The sculpture was eventually brought to Rome, most likely as war booty seized by a victorious general for display in the imperial capital. It was ultimately discovered in the streambed near the Circus Maximus, a stadium used for chariot races, gladiatorial games, and animal combats. The work was first mentioned in an archival document in 1300.

By 1347, the sculpture was prominently displayed on the Capitoline Hill in Rome, the seat of the city’s civic administration. During this time, Renaissance Rome was experiencing a great rebirth of interest in its glorious ancient past, which served as a model for the present. Remains of antiquity, such as Lion Attacking a Horse, were among the earliest expressions of the Renaissance spirit.

The work was initially installed on the staircase of the Palazzo Senatorio in the Piazza del Campidoglio on the Capitoline Hill. Presiding over an area used for pronouncing judicial sentences since antiquity, this powerful image of domination and retribution served as a symbol of Rome for over a century. In 1471 Pope Sixtus IV transferred a group of ancient bronze sculptures, including the famous statue of a she-wolf suckling the twins Romulus and Remus, from the Lateran Palace to the Piazza del Campidoglio, as reminders of “ancient excellence and virtue.” Mounted on the facade of the Palazzo dei Conservatori, the she-wolf replaced the lion-and-horse image as the emblem of Rome. Lion Attacking a Horse was moved to various places on the Capitoline until it was eventually installed in the center of a fountain in the Caffarelli Garden in 1925.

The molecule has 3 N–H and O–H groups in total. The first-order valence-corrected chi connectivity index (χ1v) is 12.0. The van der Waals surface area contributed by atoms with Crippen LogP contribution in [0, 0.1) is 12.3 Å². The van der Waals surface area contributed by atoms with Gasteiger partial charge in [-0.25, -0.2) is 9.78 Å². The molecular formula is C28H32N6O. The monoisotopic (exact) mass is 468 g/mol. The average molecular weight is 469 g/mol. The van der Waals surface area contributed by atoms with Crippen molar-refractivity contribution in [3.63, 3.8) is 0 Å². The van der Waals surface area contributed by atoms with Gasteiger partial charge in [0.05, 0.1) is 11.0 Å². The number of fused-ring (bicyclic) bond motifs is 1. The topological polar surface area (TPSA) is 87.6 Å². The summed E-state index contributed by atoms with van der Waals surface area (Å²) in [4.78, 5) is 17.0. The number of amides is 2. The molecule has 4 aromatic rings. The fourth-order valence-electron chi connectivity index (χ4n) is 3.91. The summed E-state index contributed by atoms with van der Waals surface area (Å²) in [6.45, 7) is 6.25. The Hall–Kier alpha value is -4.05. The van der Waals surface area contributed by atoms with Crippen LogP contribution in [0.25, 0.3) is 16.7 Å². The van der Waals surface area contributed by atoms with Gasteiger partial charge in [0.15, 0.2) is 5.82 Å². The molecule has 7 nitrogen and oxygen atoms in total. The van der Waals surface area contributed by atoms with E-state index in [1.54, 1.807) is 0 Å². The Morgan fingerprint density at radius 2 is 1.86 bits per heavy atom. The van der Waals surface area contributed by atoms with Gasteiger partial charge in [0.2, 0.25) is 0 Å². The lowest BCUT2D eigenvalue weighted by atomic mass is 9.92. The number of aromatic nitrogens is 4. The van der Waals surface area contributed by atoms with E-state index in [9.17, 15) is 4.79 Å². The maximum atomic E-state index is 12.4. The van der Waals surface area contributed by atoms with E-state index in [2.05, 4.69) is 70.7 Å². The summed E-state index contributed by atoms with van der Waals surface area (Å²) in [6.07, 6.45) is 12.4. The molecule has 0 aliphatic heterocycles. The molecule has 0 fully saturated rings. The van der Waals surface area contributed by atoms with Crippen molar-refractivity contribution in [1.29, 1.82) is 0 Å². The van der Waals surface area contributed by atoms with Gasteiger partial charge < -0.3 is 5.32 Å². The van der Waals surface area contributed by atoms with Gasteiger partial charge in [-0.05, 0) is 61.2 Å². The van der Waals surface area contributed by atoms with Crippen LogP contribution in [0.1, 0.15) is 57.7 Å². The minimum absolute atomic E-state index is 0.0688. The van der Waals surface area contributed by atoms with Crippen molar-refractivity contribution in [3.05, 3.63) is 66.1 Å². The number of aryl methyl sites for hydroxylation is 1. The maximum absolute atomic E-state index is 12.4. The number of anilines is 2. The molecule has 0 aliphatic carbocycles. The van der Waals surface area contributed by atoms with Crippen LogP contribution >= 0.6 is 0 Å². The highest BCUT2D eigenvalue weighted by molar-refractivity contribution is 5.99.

Throughout the late Middle Ages and the early Renaissance, the sculpture was a battered fragment consisted only of an equine torso and feline foreparts. In 1594, Michelangelo’s student Ruggero Bascapé (Italian, active by 1580, died about 1600) replaced the horse’s head and both animals’ missing limbs and tails. His restoration of the horse, with its head straining forward and its lower back leg folded awkwardly beneath its body, was not well received at the time.